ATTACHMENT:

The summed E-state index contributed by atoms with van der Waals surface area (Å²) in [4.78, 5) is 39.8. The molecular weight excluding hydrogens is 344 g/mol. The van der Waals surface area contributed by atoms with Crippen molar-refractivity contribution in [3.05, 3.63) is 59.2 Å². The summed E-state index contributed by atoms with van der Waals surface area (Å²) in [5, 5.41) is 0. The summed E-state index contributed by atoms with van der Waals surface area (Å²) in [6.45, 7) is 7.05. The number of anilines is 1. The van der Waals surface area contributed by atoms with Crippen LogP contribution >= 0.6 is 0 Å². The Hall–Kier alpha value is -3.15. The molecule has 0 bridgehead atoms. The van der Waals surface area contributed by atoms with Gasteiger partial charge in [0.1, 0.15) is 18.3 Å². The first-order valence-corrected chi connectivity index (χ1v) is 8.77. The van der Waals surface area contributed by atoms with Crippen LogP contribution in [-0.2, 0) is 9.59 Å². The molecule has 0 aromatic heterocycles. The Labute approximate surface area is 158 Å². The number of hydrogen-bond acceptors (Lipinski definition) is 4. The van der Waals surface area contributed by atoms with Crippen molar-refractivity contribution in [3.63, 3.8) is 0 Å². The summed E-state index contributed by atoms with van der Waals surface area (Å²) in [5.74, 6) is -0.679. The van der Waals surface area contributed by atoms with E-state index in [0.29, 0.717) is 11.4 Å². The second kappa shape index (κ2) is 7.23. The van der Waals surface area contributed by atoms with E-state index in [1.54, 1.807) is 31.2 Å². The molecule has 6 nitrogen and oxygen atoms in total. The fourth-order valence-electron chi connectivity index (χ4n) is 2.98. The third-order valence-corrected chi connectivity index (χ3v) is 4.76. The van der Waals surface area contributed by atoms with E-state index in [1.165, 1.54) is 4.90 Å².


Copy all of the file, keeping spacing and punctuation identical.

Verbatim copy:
The summed E-state index contributed by atoms with van der Waals surface area (Å²) in [4.78, 5) is 39.8. The molecular weight excluding hydrogens is 344 g/mol. The van der Waals surface area contributed by atoms with Crippen molar-refractivity contribution in [3.05, 3.63) is 59.2 Å². The summed E-state index contributed by atoms with van der Waals surface area (Å²) in [5, 5.41) is 0. The summed E-state index contributed by atoms with van der Waals surface area (Å²) in [6.45, 7) is 7.05. The number of anilines is 1. The van der Waals surface area contributed by atoms with Crippen LogP contribution >= 0.6 is 0 Å². The Hall–Kier alpha value is -3.15. The molecule has 0 bridgehead atoms. The van der Waals surface area contributed by atoms with Gasteiger partial charge in [0.1, 0.15) is 18.3 Å². The first-order valence-corrected chi connectivity index (χ1v) is 8.77. The van der Waals surface area contributed by atoms with Crippen LogP contribution in [-0.2, 0) is 9.59 Å². The molecule has 0 aromatic heterocycles. The Labute approximate surface area is 158 Å². The number of hydrogen-bond acceptors (Lipinski definition) is 4. The van der Waals surface area contributed by atoms with Crippen molar-refractivity contribution in [3.63, 3.8) is 0 Å². The summed E-state index contributed by atoms with van der Waals surface area (Å²) in [5.74, 6) is -0.679. The van der Waals surface area contributed by atoms with E-state index in [0.29, 0.717) is 11.4 Å². The second kappa shape index (κ2) is 7.23. The van der Waals surface area contributed by atoms with E-state index in [1.54, 1.807) is 31.2 Å². The molecule has 6 nitrogen and oxygen atoms in total. The fourth-order valence-electron chi connectivity index (χ4n) is 2.98. The third-order valence-corrected chi connectivity index (χ3v) is 4.76. The van der Waals surface area contributed by atoms with E-state index in [1.165, 1.54) is 4.90 Å².